How can Data Catalog Vocabulary (DCAT) be used to address the needs of databases?

Discussion Paper No. 5 | November 23, 2016 | Beata Lisowska | Data Scientist, Development Initiatives          

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Contents

Executive summary

Introduction

The challenge

Step 1: A catalog for the Data Hub

Step 2: A catalog for the Data Warehouse

The bigger challenge

Conclusions

Appendix

Fundamental principles of the Data Catalog Vocabulary (DCAT)

Namespaces

DCAT classes

Properties of classes

Dataset properties

 

Executive summary

The Development Data Hub is an example of one of many visualisation tools available on the web that aim to make data more accessible, easy to disaggregate and comparable in an intuitive way. As more such data tools are becoming available and as the World Wide Web Consortium (W3C) argues that data published on the web should always be coupled with metadata, this paper tests how easy it is to use one of the most widely used metadata standards, Data Catalog Vocabulary (DCAT), for such a purpose.

DCAT is a well-documented, flexible and practical metadata standard that is grounded in the solid foundations of Dublin Core. DCAT is an elegant standard to use for datasets published by a single source; however, it became more complicated when applied to the Development Data Hub or its underlying Data Warehouse.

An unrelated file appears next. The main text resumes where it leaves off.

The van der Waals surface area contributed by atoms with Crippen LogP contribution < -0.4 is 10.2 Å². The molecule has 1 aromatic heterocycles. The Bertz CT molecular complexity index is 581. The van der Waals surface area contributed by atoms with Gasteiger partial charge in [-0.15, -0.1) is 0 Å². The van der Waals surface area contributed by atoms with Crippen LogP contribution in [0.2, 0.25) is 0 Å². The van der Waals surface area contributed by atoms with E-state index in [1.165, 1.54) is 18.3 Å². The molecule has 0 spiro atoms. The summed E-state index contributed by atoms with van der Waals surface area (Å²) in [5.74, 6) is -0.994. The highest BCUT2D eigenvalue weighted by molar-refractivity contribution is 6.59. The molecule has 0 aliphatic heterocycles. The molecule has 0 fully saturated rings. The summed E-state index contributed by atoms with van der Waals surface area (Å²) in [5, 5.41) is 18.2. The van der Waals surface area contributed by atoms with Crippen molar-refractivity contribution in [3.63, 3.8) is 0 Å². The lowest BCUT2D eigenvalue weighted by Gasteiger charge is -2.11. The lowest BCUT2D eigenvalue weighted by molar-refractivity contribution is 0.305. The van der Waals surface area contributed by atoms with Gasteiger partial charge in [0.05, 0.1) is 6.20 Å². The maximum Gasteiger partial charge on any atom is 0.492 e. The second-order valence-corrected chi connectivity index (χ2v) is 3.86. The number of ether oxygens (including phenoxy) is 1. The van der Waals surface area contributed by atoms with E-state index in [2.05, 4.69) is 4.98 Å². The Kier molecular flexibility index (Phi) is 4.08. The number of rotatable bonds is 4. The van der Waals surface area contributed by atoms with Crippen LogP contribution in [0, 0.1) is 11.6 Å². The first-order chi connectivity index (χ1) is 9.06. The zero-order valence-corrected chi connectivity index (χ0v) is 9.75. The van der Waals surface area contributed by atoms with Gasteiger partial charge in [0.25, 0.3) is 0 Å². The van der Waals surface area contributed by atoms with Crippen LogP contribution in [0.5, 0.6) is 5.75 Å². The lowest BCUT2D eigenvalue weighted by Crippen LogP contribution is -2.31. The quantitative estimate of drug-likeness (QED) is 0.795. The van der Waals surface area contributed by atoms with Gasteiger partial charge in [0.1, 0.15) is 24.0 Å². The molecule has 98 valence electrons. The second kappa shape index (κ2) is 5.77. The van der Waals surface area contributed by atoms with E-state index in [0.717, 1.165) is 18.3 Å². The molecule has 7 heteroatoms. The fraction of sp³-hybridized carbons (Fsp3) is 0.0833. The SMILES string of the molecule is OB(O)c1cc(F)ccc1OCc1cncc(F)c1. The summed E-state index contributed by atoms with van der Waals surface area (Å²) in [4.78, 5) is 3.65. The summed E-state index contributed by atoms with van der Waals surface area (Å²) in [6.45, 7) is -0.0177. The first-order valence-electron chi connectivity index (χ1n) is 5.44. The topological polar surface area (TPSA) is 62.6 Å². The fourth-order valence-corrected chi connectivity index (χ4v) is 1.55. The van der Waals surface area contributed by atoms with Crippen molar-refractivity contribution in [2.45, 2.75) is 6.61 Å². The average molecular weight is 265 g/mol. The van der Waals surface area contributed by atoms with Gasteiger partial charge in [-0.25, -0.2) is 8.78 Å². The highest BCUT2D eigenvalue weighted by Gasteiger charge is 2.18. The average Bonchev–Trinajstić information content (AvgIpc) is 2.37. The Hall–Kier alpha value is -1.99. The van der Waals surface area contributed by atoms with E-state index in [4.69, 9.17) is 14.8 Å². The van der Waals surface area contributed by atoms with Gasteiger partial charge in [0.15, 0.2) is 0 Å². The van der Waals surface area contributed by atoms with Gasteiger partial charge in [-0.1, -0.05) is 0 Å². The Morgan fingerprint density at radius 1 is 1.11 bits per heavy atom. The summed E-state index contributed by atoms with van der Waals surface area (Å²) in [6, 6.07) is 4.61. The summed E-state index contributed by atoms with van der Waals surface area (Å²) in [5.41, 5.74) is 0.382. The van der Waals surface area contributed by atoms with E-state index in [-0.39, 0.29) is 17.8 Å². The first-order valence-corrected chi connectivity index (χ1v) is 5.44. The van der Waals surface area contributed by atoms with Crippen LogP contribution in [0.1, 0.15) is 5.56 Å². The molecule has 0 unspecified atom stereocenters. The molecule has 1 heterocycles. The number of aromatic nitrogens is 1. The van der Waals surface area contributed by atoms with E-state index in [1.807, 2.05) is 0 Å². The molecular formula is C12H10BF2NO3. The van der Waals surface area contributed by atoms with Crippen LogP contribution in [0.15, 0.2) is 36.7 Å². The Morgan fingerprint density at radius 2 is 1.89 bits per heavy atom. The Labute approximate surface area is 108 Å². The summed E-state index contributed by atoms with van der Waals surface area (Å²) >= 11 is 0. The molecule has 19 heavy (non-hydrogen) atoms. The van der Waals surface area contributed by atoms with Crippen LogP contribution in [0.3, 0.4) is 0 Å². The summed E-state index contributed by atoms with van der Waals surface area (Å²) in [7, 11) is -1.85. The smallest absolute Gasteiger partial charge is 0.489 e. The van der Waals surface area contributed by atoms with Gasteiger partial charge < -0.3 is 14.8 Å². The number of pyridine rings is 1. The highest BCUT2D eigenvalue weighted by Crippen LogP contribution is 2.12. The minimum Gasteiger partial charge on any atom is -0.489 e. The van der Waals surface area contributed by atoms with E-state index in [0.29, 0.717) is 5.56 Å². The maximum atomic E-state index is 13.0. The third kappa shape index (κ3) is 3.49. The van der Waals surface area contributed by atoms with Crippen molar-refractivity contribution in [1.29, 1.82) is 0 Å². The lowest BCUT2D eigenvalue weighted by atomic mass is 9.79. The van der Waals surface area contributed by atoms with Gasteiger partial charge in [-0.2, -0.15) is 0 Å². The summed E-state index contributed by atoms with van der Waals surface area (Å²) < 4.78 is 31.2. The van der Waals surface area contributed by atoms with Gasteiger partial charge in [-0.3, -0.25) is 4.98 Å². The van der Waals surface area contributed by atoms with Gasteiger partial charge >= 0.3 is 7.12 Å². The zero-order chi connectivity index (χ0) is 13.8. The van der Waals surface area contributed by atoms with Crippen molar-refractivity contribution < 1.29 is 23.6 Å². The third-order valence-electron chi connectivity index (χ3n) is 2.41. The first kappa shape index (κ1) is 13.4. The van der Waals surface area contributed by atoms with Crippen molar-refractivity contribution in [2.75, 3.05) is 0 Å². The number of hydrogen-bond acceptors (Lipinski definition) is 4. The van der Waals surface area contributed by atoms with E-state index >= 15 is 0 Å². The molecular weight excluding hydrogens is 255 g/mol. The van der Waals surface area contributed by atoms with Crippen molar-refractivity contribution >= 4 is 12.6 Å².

This paper aims to find a practical approach to applying the DCAT standard to satisfy the needs of both a portal that provides dynamic visualisations and a database that provides the data to drive them. As we learn, this is a complex and tricky task. It would appear that a single instance of DCAT cannot handle the complexity of the data journey from its source to the final visual representation.

Why do we need DCAT to handle this problem? The transitions from data source to data warehouse to data series through datamart and finally to dataset cannot only be comprehensible from a human point of view. The logic needs to be encoded in a machine-readable way so that machines can point a data-user back to the original source of the transformed data and allow the discoverability and searchability of related datasets. This is in its heart a joined-up (meta)data standards problem.